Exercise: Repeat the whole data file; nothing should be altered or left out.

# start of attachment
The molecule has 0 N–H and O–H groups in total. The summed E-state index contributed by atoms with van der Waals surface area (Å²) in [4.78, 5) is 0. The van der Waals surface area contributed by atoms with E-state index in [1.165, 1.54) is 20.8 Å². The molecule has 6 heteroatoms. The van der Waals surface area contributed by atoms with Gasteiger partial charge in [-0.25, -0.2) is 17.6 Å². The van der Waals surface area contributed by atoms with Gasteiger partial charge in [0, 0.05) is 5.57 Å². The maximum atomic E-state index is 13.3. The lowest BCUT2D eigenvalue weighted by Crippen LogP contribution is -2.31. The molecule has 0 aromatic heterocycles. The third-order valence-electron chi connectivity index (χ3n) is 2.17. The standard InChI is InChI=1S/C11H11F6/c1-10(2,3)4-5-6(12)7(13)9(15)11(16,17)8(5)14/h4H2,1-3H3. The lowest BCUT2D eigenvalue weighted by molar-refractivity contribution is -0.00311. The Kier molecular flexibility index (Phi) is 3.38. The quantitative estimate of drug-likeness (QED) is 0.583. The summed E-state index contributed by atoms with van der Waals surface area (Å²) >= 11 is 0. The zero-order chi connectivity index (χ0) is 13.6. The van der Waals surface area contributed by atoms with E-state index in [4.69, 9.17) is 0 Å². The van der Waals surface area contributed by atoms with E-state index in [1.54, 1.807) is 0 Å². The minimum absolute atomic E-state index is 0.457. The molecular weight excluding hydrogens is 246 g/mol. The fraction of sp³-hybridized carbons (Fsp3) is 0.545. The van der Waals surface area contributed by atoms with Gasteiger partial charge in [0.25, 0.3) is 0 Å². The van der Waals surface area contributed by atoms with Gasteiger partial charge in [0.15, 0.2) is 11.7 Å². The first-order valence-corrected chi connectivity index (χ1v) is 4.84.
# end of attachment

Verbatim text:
The molecule has 0 N–H and O–H groups in total. The summed E-state index contributed by atoms with van der Waals surface area (Å²) in [4.78, 5) is 0. The van der Waals surface area contributed by atoms with E-state index in [1.165, 1.54) is 20.8 Å². The molecule has 6 heteroatoms. The van der Waals surface area contributed by atoms with Gasteiger partial charge in [-0.25, -0.2) is 17.6 Å². The van der Waals surface area contributed by atoms with Gasteiger partial charge in [0, 0.05) is 5.57 Å². The maximum atomic E-state index is 13.3. The lowest BCUT2D eigenvalue weighted by Crippen LogP contribution is -2.31. The molecule has 0 aromatic heterocycles. The third-order valence-electron chi connectivity index (χ3n) is 2.17. The standard InChI is InChI=1S/C11H11F6/c1-10(2,3)4-5-6(12)7(13)9(15)11(16,17)8(5)14/h4H2,1-3H3. The lowest BCUT2D eigenvalue weighted by molar-refractivity contribution is -0.00311. The Kier molecular flexibility index (Phi) is 3.38. The quantitative estimate of drug-likeness (QED) is 0.583. The summed E-state index contributed by atoms with van der Waals surface area (Å²) >= 11 is 0. The zero-order chi connectivity index (χ0) is 13.6. The van der Waals surface area contributed by atoms with E-state index in [4.69, 9.17) is 0 Å². The van der Waals surface area contributed by atoms with E-state index in [1.54, 1.807) is 0 Å². The minimum absolute atomic E-state index is 0.457. The molecular weight excluding hydrogens is 246 g/mol. The fraction of sp³-hybridized carbons (Fsp3) is 0.545. The van der Waals surface area contributed by atoms with Gasteiger partial charge in [0.25, 0.3) is 0 Å². The van der Waals surface area contributed by atoms with Gasteiger partial charge in [0.15, 0.2) is 11.7 Å². The first-order valence-corrected chi connectivity index (χ1v) is 4.84.